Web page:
Date of Award

5-31-2020

Document Type

Thesis (Undergraduate)

Department

Department of Computer Science

First Advisor

Richard Granger

Second Advisor

Venkatramanan Subrahmanian

Abstract

This study explores how various constraints on a computer agent's memory and recall capacities affect how it performs a simple reinforcement learning task: the card-matching memory game "Concentration". Existing computer agents can solve this task easily, but humans struggle with it, even though its rules and objectives are simple. Why is this the case? We identify specific human memory limitations that may be at play: decaying of memories over time and remembering broad characteristics of card locations and faces while forgetting card specifics. Through building and testing a reinforcement learning agent with these human-like memory constraints, we find that they each lead to humanlike restrictions on agent performance. This work contributes to questions of comparison between computer and human memory capabilities, to questions of designing memory-augmented reinforcement learning systems, and to questions of aids for humans during memory-intensive tasks.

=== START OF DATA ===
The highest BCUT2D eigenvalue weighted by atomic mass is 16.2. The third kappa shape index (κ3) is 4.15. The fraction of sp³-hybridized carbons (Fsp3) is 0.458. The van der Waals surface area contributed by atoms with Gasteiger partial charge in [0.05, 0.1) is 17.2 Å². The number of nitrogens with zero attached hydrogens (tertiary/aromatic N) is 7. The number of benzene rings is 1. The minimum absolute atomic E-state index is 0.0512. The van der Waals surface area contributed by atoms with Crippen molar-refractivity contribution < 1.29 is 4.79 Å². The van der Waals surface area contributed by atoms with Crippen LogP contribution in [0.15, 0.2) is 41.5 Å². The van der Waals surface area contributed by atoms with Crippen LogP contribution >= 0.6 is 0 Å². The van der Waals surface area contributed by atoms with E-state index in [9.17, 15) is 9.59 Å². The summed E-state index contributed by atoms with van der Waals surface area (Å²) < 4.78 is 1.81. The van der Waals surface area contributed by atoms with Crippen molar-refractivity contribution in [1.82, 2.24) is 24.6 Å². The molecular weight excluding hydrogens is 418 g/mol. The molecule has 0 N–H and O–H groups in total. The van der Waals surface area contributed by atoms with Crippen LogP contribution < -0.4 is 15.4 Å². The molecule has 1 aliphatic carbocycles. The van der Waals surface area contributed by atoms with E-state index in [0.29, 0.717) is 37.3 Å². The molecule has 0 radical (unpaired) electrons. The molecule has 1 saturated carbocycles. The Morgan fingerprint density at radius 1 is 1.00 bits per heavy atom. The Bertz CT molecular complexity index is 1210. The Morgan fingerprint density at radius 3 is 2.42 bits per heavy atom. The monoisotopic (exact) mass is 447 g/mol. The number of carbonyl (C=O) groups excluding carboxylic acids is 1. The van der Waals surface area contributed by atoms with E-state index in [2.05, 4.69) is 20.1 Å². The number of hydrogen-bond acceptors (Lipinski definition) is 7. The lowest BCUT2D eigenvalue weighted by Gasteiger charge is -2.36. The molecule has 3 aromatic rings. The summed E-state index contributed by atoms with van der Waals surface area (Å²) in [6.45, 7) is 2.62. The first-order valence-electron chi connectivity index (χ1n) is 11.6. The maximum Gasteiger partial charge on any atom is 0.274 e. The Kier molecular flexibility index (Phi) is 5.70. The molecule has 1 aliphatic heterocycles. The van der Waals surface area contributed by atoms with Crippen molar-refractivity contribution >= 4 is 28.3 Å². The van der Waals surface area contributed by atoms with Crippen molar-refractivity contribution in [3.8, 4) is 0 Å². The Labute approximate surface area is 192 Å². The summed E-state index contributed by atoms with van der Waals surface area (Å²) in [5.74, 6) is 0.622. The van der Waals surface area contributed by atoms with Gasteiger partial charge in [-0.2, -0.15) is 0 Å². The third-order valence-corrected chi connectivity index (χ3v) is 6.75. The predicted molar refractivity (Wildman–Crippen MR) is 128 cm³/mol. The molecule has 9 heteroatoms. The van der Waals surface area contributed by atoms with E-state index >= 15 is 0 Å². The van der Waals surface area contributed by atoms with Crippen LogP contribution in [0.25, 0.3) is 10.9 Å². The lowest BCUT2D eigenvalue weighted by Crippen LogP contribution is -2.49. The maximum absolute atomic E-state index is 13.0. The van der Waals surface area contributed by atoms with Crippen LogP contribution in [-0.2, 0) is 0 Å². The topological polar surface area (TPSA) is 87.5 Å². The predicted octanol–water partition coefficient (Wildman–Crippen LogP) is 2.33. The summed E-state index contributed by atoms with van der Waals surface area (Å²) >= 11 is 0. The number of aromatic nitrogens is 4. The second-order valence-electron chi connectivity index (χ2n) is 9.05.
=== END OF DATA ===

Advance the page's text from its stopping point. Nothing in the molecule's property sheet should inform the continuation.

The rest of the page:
Comments

Originally posted in the Dartmouth College Computer Science Technical Report Series, number TR2020-886.

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